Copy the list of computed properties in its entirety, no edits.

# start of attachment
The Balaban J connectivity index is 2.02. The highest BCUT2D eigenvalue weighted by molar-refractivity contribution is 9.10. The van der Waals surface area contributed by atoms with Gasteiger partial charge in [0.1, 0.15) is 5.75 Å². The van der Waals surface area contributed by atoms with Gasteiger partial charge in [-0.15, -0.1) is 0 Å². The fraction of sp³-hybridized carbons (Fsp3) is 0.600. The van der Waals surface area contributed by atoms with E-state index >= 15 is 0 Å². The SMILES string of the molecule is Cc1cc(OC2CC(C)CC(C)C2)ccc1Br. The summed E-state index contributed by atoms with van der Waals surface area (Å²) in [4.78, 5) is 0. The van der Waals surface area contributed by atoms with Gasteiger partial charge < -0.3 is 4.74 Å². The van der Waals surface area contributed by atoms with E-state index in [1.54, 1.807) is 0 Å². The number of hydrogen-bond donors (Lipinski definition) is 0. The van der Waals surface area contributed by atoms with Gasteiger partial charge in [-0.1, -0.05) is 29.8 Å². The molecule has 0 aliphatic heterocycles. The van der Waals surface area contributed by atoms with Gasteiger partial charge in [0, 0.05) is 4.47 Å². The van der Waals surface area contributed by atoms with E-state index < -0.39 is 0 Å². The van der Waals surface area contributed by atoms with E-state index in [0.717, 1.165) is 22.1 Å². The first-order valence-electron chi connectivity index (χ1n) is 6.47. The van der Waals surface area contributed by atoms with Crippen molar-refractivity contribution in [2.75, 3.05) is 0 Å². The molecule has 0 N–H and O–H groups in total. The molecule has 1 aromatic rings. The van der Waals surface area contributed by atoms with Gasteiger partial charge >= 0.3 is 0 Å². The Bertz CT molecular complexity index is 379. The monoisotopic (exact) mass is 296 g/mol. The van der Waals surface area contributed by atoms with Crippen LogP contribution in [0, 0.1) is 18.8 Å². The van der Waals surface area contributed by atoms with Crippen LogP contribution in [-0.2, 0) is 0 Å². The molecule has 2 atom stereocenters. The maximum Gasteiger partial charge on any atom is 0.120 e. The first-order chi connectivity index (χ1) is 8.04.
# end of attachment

The Balaban J connectivity index is 2.02. The highest BCUT2D eigenvalue weighted by molar-refractivity contribution is 9.10. The van der Waals surface area contributed by atoms with Gasteiger partial charge in [0.1, 0.15) is 5.75 Å². The van der Waals surface area contributed by atoms with Gasteiger partial charge in [-0.15, -0.1) is 0 Å². The fraction of sp³-hybridized carbons (Fsp3) is 0.600. The van der Waals surface area contributed by atoms with E-state index >= 15 is 0 Å². The SMILES string of the molecule is Cc1cc(OC2CC(C)CC(C)C2)ccc1Br. The summed E-state index contributed by atoms with van der Waals surface area (Å²) in [4.78, 5) is 0. The van der Waals surface area contributed by atoms with Gasteiger partial charge < -0.3 is 4.74 Å². The van der Waals surface area contributed by atoms with E-state index in [1.54, 1.807) is 0 Å². The number of hydrogen-bond donors (Lipinski definition) is 0. The van der Waals surface area contributed by atoms with Gasteiger partial charge in [-0.1, -0.05) is 29.8 Å². The molecule has 0 aliphatic heterocycles. The van der Waals surface area contributed by atoms with Gasteiger partial charge in [0, 0.05) is 4.47 Å². The van der Waals surface area contributed by atoms with E-state index < -0.39 is 0 Å². The van der Waals surface area contributed by atoms with E-state index in [0.717, 1.165) is 22.1 Å². The first-order valence-electron chi connectivity index (χ1n) is 6.47. The van der Waals surface area contributed by atoms with Crippen molar-refractivity contribution in [2.75, 3.05) is 0 Å². The molecule has 0 N–H and O–H groups in total. The molecule has 1 aromatic rings. The van der Waals surface area contributed by atoms with Gasteiger partial charge >= 0.3 is 0 Å². The Bertz CT molecular complexity index is 379. The monoisotopic (exact) mass is 296 g/mol. The van der Waals surface area contributed by atoms with Crippen LogP contribution in [0, 0.1) is 18.8 Å². The van der Waals surface area contributed by atoms with Crippen LogP contribution in [-0.2, 0) is 0 Å². The molecule has 2 atom stereocenters. The maximum Gasteiger partial charge on any atom is 0.120 e. The first-order chi connectivity index (χ1) is 8.04.